care about defragging: for example, infrequently accessed
files or those in the Temp directory.
Diskeeper makes good use of NT's Application log. You
may want to consider expanding the size of the log; after
all, it not only logs summary information but also
creates a log entry for every defragmented file.
What won't it do?
Diskeeper will not make the partition look pretty.
Files will not be moved to the start of the partition,
with all free space left in one chunk at the end;
Executive Software has determined that this gains little.
They aim to defragment files and ensure that the free
space is concentrated in a few large chunks.
Diskeeper will not defragment all files, particularly
on NTFS volumes. If there is less than 25% free space on
the partition, you will almost certainly end up with some
residual fragmentation. This is due to several factors
beyond Diskeeper's control. One example is the effect of
space reserved for expansion of the NTFS Master File
Table. NT can write files into this disk space. Diskeeper
can move files out of this disk space but it can't write
to this area; hence it is unavailable for defragging
Diskeeper will not defragment directories under normal
operation since NT does not permit directories to be
manipulated during normal operation. However, Diskeeper
can do directory consolidation during a reboot before NT
has taken complete control of the file system. Chkdsk
should be run before directory consolidation; this can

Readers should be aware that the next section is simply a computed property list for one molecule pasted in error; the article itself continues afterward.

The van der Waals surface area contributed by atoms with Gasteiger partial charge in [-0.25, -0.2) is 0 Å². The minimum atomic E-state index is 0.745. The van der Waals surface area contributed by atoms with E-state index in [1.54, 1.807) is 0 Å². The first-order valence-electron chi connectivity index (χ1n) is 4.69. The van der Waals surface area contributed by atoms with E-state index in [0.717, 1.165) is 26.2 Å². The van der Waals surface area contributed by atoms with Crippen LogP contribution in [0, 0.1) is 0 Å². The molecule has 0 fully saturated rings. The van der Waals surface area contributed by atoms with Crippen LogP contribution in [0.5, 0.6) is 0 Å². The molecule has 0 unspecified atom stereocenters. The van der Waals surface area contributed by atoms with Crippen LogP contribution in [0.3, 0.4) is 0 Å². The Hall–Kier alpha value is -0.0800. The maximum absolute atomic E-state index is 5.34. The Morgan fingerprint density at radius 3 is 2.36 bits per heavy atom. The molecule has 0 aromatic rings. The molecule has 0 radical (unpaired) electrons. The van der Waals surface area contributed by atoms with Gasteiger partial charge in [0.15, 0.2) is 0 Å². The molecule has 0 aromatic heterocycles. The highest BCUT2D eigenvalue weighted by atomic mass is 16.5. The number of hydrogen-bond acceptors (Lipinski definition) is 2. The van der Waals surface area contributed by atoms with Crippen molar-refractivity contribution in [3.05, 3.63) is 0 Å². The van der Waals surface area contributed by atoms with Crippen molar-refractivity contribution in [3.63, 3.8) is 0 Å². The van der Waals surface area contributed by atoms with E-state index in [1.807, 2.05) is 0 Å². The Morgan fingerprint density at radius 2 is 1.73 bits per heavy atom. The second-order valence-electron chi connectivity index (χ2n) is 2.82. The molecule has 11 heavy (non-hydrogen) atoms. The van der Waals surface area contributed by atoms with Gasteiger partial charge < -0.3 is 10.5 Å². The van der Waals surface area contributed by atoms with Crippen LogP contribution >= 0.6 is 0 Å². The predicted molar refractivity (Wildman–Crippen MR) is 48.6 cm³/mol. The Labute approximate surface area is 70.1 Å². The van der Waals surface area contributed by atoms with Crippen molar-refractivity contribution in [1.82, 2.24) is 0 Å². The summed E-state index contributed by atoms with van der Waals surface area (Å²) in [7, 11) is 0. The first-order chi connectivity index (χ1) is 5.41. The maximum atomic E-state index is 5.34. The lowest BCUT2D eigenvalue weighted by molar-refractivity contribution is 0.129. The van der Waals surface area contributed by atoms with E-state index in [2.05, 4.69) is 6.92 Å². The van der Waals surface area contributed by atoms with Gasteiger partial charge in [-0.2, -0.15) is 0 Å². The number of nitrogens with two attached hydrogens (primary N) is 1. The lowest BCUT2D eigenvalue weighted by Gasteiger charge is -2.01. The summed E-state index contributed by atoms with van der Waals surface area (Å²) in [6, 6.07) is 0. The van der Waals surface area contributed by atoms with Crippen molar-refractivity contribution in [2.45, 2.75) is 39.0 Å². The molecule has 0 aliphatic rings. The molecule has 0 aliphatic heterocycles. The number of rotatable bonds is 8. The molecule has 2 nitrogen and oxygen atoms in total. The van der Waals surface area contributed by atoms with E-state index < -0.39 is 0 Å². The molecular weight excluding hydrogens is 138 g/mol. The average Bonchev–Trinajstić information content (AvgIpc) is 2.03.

add considerable time to the boot process. Fortunately,
this is not an operation you will need to run frequently.
Executive Software has a free version called Diskeeper
Lite. Its main limitation: it runs only in interactive
mode at normal priority level. This defragmenter will be
included with NT5. You can download Diskeeper Lite from
PUB II (DKLITE_I.ZIP in the Disk Utilities file area) or
from Executive Software's Web site (http://www.execsoft.com).
How Did it Work for Me?
I am sorry to say that I could not really notice any
performance difference after running Diskeeper. The
reasons are two-fold. First, the evaluation machine was
the PUB II server: used mostly by others accessing our
communications server. Second, since I had been running
Diskeeper Light, the disk was not too badly fragmented.
Prior to installing the full version, Diskeeper Lite had
not run for a month. The result was more than 1,000
fragmented files with a total of over 4,000 fragments.
Diskeeper was unable to defragment eight files since only
20% free space remained on the partition. Diskeeper was
only able to use 11% of the partition for defragmenting;
the remaining 9% was being reserved for expansion of the
MFT. Once I moved some files to provide 30% free space on
the partition, Diskeeper was able to defragment all files.
Although I was not able to notice a performance gain
from a defragmenter partition, I am sure it really does
make a difference. I am a true believer in
I called Inly systems for a price quote on Diskeeper:
$399 for the server version and $84.95 for the
workstation version. Quantity discounts are available
through Executive Software.
As I was finalizing this review, Diskeeper 4.0 was
released. The main new feature appears to be the ability
to defragment paging files.
Diskeeper 3.0 (Proprietary)
$399 (server version)
$84.95 (workstation version)
Originally published: November, 1998